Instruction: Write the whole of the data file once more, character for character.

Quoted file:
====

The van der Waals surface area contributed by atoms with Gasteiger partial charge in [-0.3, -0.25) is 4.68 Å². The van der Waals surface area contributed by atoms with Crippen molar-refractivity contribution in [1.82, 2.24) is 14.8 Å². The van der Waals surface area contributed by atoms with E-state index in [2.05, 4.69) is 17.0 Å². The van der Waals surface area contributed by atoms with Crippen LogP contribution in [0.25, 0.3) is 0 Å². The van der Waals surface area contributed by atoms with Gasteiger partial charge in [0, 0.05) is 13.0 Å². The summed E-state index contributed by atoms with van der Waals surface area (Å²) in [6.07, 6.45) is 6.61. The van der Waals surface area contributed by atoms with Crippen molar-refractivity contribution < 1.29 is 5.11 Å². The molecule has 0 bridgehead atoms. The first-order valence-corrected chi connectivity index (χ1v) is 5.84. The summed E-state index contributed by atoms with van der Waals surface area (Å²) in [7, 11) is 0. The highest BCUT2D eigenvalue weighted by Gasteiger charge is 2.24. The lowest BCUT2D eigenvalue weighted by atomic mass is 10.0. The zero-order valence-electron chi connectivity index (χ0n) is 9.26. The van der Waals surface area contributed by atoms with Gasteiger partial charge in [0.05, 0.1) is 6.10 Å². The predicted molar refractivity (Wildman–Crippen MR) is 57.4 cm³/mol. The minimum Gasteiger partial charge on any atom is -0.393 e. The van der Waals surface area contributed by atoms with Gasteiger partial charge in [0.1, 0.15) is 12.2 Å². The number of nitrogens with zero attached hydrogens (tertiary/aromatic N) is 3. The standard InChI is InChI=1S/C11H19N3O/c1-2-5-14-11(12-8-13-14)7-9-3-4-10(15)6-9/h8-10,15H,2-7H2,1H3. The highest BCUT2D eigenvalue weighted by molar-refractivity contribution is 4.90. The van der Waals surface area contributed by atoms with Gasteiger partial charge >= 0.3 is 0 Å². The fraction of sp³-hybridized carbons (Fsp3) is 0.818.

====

The van der Waals surface area contributed by atoms with Gasteiger partial charge in [-0.3, -0.25) is 4.68 Å². The van der Waals surface area contributed by atoms with Crippen molar-refractivity contribution in [1.82, 2.24) is 14.8 Å². The van der Waals surface area contributed by atoms with E-state index in [2.05, 4.69) is 17.0 Å². The van der Waals surface area contributed by atoms with Crippen LogP contribution in [0.25, 0.3) is 0 Å². The van der Waals surface area contributed by atoms with Gasteiger partial charge in [0, 0.05) is 13.0 Å². The summed E-state index contributed by atoms with van der Waals surface area (Å²) in [6.07, 6.45) is 6.61. The van der Waals surface area contributed by atoms with Crippen molar-refractivity contribution < 1.29 is 5.11 Å². The molecule has 0 bridgehead atoms. The first-order valence-corrected chi connectivity index (χ1v) is 5.84. The summed E-state index contributed by atoms with van der Waals surface area (Å²) in [7, 11) is 0. The highest BCUT2D eigenvalue weighted by Gasteiger charge is 2.24. The lowest BCUT2D eigenvalue weighted by atomic mass is 10.0. The zero-order valence-electron chi connectivity index (χ0n) is 9.26. The van der Waals surface area contributed by atoms with Gasteiger partial charge in [0.05, 0.1) is 6.10 Å². The predicted molar refractivity (Wildman–Crippen MR) is 57.4 cm³/mol. The minimum Gasteiger partial charge on any atom is -0.393 e. The van der Waals surface area contributed by atoms with Gasteiger partial charge in [0.1, 0.15) is 12.2 Å². The number of nitrogens with zero attached hydrogens (tertiary/aromatic N) is 3. The standard InChI is InChI=1S/C11H19N3O/c1-2-5-14-11(12-8-13-14)7-9-3-4-10(15)6-9/h8-10,15H,2-7H2,1H3. The highest BCUT2D eigenvalue weighted by molar-refractivity contribution is 4.90. The van der Waals surface area contributed by atoms with Gasteiger partial charge >= 0.3 is 0 Å². The fraction of sp³-hybridized carbons (Fsp3) is 0.818.